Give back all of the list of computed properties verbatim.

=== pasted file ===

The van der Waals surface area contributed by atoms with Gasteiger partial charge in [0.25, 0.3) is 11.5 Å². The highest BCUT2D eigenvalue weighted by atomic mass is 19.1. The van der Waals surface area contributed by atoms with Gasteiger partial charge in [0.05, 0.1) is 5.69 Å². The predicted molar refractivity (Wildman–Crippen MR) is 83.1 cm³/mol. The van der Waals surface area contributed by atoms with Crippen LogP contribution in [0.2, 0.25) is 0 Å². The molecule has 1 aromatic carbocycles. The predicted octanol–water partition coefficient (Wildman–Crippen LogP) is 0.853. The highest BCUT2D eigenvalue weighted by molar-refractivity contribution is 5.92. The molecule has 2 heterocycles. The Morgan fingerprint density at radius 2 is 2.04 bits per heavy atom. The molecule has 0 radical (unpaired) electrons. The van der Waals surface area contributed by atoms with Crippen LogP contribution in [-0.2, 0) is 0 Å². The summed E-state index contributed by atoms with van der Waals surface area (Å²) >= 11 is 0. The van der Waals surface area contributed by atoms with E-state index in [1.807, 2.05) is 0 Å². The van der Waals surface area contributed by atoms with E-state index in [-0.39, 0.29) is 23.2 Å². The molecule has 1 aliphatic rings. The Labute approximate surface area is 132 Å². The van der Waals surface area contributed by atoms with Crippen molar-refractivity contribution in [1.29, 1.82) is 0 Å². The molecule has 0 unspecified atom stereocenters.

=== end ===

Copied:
The van der Waals surface area contributed by atoms with Gasteiger partial charge in [0.25, 0.3) is 11.5 Å². The highest BCUT2D eigenvalue weighted by atomic mass is 19.1. The van der Waals surface area contributed by atoms with Gasteiger partial charge in [0.05, 0.1) is 5.69 Å². The predicted molar refractivity (Wildman–Crippen MR) is 83.1 cm³/mol. The van der Waals surface area contributed by atoms with Crippen LogP contribution in [0.2, 0.25) is 0 Å². The molecule has 1 aromatic carbocycles. The predicted octanol–water partition coefficient (Wildman–Crippen LogP) is 0.853. The highest BCUT2D eigenvalue weighted by molar-refractivity contribution is 5.92. The molecule has 2 heterocycles. The Morgan fingerprint density at radius 2 is 2.04 bits per heavy atom. The molecule has 0 radical (unpaired) electrons. The van der Waals surface area contributed by atoms with Crippen LogP contribution in [-0.2, 0) is 0 Å². The summed E-state index contributed by atoms with van der Waals surface area (Å²) >= 11 is 0. The van der Waals surface area contributed by atoms with E-state index in [1.807, 2.05) is 0 Å². The van der Waals surface area contributed by atoms with E-state index in [-0.39, 0.29) is 23.2 Å². The molecule has 1 aliphatic rings. The Labute approximate surface area is 132 Å². The van der Waals surface area contributed by atoms with Crippen molar-refractivity contribution in [1.29, 1.82) is 0 Å². The molecule has 0 unspecified atom stereocenters.